Wired to Connect: Addiction as an Attachment Disorder

Oliver Morgan

“. . . we are born into relationships and come to our own individual identity while resting upon social connectivity.” —Louis Cozolino

“A person is a person because of other people.” —Zulu folk saying

I tell my youngest son, Rusty, that I first met him on “the toaster.” Having heard the story many times before, he smiles and pats my hand patronizingly (he’s 14 years old), then he moves on to his next project. For me, however, that moment of meeting is indelibly etched in my memory.

After 23 hours of labor, my wife was exhausted, and we were worried. Nothing was happening. The doctors finally decided on a caesarean procedure and rushed us through the preparations. Within a short time our Rusty was born. He had to be unraveled from the umbilical cord that kept him trapped and immobile. His head never engaged the birth canal. Now, however, we were finally able to relax. The nurses cleaned him up and placed him in a small bed under a heat lamp (“the toaster”) to keep him warm. It was quiet.

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When invited, I approached the bed and the space between newborn Rusty and me seemed filled with keen anticipation and even a sense of magic. Unprepared for what might happen, I gently said, “Hello, Rusty Oliver.” Immediately, his head snapped around to the direction of my voice and his whole body seemed to reach for me. Minutes old, his eyes still glued shut with medication, his body seemed eager for connection.

For me, this first encounter with Rusty is a metaphor for the reality of attachment. I can still feel its power. It doesn’t lessen the wonder or sacredness I experience to know that critical chemical and biological processes helped to mediate this moment. In fact, I stand in awe of the complexity—multifaceted, multilayered processes between us and inside each of us— that was involved in that first meeting. I tasted the truth that nature prepares newborns for social engagement and connection. Nature also provides caregivers with inborn capacities to respond.

Susan Hart, in her book The Impact of Attachment (2011), explains the dynamics of these early moments with Rusty and the critical importance of attachment in the early months of life. As she describes, an “innate readiness” motivates the infant from the beginning to be available for connection and to engage in a synchronized dance with the caregiver. Caregivers also are available for this dance which is mediated by “tend and befriend” neurochemicals (vasopressin and oxytocin) in the caregivers’ brains as well as reward chemicals (such as dopamine and natural opiates) in a variety of neural structures in the brains of both infants and caregivers. Attachment choreography shapes the architecture of our developing brains and psycho-emotional systems. Personal transactions build neural and social connections and are essential for healthy human development. Our neural machinery anticipates, indeed expects, these interactions; without them, there is over time an experience of pain and loss. The absence of attuned connection betrays an existential promise woven into our human fabric. As we have seen, without these interactions—or with abusive, traumatic, or neglectful interactions—a troubled future becomes more likely.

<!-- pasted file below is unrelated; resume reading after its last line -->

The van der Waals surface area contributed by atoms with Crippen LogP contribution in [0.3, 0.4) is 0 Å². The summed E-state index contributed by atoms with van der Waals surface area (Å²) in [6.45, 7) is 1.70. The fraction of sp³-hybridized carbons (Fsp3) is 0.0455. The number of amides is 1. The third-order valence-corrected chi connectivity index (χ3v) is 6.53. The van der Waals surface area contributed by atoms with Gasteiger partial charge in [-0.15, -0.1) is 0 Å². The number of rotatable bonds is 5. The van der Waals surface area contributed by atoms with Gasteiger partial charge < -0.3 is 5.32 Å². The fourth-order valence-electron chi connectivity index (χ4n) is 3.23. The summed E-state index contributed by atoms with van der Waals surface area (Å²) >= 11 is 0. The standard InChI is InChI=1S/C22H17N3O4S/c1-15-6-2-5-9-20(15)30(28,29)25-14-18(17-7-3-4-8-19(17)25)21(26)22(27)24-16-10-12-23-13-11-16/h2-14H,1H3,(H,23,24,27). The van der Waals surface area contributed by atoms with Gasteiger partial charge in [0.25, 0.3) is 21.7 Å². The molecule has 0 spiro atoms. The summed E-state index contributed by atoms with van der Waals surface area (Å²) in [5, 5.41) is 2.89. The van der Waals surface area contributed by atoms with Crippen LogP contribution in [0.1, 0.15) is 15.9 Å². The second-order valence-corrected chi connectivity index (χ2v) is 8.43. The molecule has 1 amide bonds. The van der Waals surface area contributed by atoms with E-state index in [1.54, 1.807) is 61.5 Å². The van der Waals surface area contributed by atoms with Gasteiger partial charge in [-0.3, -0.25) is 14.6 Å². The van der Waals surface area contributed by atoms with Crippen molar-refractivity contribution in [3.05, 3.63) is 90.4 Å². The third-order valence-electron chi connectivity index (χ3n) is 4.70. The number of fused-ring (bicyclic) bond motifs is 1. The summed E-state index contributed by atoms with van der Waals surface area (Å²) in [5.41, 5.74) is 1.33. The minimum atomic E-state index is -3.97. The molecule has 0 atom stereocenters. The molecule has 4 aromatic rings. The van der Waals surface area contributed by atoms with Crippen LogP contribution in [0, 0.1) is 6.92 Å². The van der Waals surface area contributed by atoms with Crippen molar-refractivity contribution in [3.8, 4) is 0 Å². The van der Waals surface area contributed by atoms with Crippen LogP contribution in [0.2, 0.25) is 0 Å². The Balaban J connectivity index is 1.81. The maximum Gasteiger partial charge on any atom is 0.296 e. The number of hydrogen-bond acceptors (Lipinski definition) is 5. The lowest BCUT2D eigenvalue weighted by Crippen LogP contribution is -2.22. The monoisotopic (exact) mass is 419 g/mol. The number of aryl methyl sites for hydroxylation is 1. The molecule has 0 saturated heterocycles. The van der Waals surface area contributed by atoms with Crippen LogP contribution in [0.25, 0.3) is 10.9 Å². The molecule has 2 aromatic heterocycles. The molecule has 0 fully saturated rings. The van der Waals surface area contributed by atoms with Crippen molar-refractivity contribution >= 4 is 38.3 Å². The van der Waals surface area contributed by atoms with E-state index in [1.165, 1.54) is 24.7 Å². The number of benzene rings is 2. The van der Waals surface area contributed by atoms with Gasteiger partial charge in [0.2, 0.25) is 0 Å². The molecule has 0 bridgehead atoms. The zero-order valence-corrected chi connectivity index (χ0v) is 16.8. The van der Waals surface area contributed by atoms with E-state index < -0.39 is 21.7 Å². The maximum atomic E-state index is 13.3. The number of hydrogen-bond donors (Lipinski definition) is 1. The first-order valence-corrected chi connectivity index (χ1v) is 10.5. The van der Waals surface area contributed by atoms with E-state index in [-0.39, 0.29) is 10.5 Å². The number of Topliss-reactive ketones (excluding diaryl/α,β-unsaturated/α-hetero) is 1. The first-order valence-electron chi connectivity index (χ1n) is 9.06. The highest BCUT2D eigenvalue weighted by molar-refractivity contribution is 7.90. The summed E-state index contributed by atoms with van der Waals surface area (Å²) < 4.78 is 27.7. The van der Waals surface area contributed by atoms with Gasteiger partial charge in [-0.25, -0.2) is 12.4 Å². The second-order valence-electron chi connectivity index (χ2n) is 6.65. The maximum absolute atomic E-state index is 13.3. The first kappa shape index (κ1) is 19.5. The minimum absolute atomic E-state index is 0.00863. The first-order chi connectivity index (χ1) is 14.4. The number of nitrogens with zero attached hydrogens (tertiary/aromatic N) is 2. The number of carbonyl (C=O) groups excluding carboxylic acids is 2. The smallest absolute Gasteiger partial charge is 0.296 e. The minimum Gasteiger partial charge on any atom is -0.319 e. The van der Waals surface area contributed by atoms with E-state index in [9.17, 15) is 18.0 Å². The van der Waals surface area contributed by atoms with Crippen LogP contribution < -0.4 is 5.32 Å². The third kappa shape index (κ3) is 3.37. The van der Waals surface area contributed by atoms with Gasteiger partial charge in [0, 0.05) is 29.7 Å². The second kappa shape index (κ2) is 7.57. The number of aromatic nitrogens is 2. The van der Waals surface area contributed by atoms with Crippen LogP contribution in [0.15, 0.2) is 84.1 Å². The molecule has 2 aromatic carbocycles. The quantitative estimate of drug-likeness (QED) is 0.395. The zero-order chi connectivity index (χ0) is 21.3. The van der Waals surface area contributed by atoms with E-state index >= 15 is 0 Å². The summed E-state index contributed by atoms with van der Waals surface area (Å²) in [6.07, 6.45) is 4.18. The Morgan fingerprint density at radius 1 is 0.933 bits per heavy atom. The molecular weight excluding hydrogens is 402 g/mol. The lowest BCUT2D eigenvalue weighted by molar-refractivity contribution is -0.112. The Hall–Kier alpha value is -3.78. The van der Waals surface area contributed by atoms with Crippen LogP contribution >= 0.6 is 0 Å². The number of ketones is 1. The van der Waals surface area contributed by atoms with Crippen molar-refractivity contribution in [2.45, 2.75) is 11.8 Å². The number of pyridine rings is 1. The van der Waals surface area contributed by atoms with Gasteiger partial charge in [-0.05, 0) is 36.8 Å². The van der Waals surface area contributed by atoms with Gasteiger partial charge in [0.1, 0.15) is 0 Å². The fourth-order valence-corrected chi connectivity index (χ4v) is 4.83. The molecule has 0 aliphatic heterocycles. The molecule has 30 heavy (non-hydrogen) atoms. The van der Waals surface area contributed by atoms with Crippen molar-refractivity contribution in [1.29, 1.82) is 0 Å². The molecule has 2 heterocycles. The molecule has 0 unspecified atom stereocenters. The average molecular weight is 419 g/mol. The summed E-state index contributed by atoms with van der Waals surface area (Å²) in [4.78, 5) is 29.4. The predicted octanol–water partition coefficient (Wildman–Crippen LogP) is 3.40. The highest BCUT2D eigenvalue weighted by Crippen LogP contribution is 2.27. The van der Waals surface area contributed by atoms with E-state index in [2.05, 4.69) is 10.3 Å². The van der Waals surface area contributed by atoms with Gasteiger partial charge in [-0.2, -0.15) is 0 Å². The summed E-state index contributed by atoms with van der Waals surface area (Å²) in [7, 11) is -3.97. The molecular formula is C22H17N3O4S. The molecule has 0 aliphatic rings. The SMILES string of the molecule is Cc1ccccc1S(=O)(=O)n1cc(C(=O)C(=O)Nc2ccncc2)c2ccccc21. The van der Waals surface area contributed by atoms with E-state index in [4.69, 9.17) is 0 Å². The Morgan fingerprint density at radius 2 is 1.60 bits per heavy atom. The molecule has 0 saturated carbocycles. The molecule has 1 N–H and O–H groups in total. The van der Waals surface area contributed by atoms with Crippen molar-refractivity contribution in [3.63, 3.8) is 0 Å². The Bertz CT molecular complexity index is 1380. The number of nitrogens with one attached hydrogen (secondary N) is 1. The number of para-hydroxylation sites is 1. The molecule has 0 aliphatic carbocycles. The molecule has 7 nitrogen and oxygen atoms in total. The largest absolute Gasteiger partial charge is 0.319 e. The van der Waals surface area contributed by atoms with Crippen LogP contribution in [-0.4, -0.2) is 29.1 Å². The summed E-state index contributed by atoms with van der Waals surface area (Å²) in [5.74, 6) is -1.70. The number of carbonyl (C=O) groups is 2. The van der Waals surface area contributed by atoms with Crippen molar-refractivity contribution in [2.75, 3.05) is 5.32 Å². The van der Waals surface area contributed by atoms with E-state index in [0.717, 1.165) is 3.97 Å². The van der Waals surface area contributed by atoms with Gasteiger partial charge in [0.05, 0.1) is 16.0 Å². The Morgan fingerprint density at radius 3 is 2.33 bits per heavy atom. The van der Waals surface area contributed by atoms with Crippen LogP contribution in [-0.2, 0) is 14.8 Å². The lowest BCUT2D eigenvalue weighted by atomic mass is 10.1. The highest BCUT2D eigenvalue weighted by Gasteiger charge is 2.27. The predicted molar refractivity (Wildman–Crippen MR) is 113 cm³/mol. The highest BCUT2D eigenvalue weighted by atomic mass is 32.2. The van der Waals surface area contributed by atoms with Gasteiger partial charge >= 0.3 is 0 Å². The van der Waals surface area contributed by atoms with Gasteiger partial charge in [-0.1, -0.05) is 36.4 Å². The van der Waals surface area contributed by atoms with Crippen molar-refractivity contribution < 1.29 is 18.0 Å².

Hart goes on to say:

One purpose of the child’s innate signals is to facilitate attachments with adults and trigger caregiving behavior. All the infant’s communication systems are open to beings that resemble humans and to events that resemble human behavior. Immediately after birth, babies explore their environment and attempt to make sense of what they are seeing, hearing, and feeling. The ability to reach out, respond to, and organize in relation to the environment is strong from the first moments of life (2011, p. 9).

This is an excerpt from Addiction, Attachment, Trauma, and Recovery: The Power of Connection, © 2019 Oliver J. Morgan. Used with with permission of the publisher, W. W. Norton & Company, Inc.

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